Associations between relative income and mortality in Norway: a register-based study

Jon Ivar Elstad, Espen Dahl, Dag Hofoss
European Journal of Public Health 2006, 16 (6): 640-4

BACKGROUND: Current research on health inequalities suggests that not only an individual's absolute level of income but also his/her relative position in the income hierarchy could have health consequences. This study examines whether relative income was associated with individuals' mortality in Norway during the 1990s.

METHODS: Data were formed by linkages of Norwegian administrative registers. This study analyses 1.68 million men and women (age group: 30-66 years) with disposable income (1993) in the range 60,000-210,000 Norwegian Kroner. Relative income was calculated as deviations in per cent from the median income in the surrounding residential area. The outcome variable was deaths in 1994-1999. Effects of relative income on mortality were estimated by multiple logistic regression analyses, separately in 13 narrow brackets of absolute income. Adjustments were made for sex, education, marital status, and other individual-level mortality predictors.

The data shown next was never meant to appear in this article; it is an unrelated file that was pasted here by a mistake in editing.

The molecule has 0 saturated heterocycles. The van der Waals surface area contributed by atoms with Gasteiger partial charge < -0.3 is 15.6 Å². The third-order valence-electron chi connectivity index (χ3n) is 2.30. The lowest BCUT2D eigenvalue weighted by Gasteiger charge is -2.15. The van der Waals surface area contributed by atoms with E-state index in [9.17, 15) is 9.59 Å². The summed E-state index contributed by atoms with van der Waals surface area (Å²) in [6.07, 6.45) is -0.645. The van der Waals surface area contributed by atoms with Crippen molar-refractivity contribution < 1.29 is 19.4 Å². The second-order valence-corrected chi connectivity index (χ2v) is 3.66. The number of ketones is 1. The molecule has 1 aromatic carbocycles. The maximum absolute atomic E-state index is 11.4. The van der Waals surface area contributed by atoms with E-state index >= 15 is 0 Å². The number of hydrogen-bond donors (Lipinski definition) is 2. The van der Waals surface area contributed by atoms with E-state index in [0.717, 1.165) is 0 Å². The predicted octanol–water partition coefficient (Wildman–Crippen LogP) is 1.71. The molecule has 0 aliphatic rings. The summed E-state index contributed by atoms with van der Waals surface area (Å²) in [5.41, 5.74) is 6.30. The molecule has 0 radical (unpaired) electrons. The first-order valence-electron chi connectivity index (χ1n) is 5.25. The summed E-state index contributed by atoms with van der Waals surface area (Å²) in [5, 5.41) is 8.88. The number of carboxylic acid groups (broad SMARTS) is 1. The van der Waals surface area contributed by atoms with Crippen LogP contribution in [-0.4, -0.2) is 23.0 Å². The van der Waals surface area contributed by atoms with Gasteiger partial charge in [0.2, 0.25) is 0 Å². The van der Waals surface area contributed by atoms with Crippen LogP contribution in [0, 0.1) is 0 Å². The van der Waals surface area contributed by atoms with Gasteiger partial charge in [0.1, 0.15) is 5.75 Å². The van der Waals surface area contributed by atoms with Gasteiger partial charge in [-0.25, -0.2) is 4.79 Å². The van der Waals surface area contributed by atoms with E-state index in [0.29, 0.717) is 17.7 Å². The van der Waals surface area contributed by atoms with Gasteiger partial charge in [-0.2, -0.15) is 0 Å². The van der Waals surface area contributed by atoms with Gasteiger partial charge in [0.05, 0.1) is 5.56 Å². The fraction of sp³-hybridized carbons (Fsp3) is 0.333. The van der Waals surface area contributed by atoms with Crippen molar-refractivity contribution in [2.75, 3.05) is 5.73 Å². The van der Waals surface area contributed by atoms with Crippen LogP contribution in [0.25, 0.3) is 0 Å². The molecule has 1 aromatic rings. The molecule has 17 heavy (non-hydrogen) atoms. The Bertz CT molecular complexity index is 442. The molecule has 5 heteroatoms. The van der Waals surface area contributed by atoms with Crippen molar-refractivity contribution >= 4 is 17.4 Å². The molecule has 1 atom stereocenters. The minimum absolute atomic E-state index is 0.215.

RESULTS: Low relative income compared with the median in residential regions with populations above 20,000 inhabitants was associated with higher mortality among those with medium and lower absolute income. The excess risk increased progressively the lower the level of absolute income. Among those with higher absolute income, however, relative income was not associated with mortality. Moreover, when relative income was considered in relation to the median in small municipalities, almost no effect on mortality was observed.

CONCLUSION: In Norway during the 1990s, having low relative income constituted an additional mortality risk among individuals with middle or lower absolute incomes and when relative income was calculated in relation to the average in medium-sized or larger regions.

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